Kermit promises easy to read graphs and charts - helping you see if your ISP is delivering the level of service that you're paying for or if your network is slow because your teenager is torrenting too much TV. This tool is both a network probe that helps you analyze your network usage as well as a management tool that lets you shape network traffic. Want to keep the wife from sucking up too much bandwidth? Done. Want to make sure that the kids don't play WOW all night? Done.

This tool should bring professional enterprise grade network management to the home user. It might even be a good free alternative to expensive network management tools for small businesses and schools.

I can't wait to start playing with it.

Tuesday, May 3, 2011

Fake anti-virus targeting Macs

An old trick is being repackaged for Macs. A malicious program purporting to be an anti-virus program called MacDefender has been circulating around the Internet in the last few days and targeting Macs (this is why we recommend iAntivirus or ClamXAV for all Mac users). Make sure to be careful about downloading software from websites that you don't know and trust.

I anticipate that you will see many e-mails and websites in the next few days that include attachments claiming to be video of the assassination of Osama bin Laden. Please don't open any videos that are not posted to legitimate news sites.

For more information about these recent attacks, please take a look at these articles.

Educating children in South Sudan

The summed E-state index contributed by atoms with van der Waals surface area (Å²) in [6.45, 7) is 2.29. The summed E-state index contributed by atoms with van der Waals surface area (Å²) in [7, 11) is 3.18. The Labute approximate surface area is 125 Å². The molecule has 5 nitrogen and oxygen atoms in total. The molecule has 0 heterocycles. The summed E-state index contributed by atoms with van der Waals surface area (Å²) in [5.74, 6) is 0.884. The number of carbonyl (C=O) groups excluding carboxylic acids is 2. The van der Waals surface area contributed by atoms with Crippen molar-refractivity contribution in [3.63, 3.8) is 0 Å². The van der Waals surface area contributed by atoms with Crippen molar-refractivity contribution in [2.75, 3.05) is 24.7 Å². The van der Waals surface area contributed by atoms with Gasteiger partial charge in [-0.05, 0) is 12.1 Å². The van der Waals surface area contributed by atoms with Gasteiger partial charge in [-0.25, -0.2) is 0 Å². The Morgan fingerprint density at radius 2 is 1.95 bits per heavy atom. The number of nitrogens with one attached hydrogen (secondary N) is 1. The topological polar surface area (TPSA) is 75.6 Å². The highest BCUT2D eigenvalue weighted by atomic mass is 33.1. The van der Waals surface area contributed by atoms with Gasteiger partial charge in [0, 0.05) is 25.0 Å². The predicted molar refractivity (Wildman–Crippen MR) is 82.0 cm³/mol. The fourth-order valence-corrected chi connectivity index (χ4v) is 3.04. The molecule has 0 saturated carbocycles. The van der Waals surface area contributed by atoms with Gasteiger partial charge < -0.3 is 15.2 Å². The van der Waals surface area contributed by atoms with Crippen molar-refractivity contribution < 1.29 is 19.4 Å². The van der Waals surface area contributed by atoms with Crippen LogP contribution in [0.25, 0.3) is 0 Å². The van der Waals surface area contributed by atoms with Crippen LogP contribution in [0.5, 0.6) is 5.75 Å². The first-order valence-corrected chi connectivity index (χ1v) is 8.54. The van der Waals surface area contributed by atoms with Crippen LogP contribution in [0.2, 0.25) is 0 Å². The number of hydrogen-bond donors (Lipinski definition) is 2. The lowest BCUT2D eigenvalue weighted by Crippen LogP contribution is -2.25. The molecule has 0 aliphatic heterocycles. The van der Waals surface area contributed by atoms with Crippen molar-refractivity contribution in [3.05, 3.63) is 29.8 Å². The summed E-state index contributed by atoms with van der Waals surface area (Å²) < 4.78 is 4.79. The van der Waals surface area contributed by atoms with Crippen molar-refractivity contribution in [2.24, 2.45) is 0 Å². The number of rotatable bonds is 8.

My friend Nyuol Tong is the founder of Sudanese Education for Liberty Foundation ( This summer, he is building his first school in Ayeit, his village in soon-to-be-independent South Sudan. The Malualdit Ayeit Liberty Academy will educate Sudanese boys and girls, helping this impoverished region recover from years of civil war.

Nyuol has partnered with filmmaker Andrew Schoneberger to document the process of building the school. They have started fund raising through (

Please donate what you can to either of these worthy causes.

Friday, April 29, 2011

Top Profile Viewers scam

A new scam has reared its ugly head on Facebook this month. The Top Profile Viewers app claims to let you see who on Facebook has visited your profile, however this is (a) a violation of the Facebook Terms of Service and (b) not technically feasible.

When you click the link to Top Profile Viewers, you will be prompted to fill out a questionnaire and required to click through a link 'to verify your account'. Finally, your friends on Facebook will be spammed with invitations to click the link too.

The purpose of this scam is to (a) gather personal information about you, (b) gain a commission when you click through their link and (c) propagate the scam on to your friends.

If you have clicked the link, you should go through your feed and remove any references to the scam and also remove the event that has been posted to your wall.

For more information about this scam, please consult the links below.

The next time you think about downloading the next free widget, remember that if you're not paying for it you are not the customer. You're the product.

Saturday, February 19, 2011

After our Oppenheimer Moment

After Stuxnet's 'Oppenheimer Moment' the risk of catastrophic technological failure is real. A hacker is no longer a pasty kid in his Mom's basement or a thug in a former Soviet Republic but could be an agent of state power, a hacktivist or corporate spy.

As an individual, you need to educate yourself about high risk threats and take reasonable precautions to protect yourself. As a civilization, we need to train up a generation of geeks to help mitigate the inevitable blowback of this strange new future.

My students have signed up for the SANS Cyber Security Challenge. If you know any high school aged people, I recommend that you encourage them to do the same.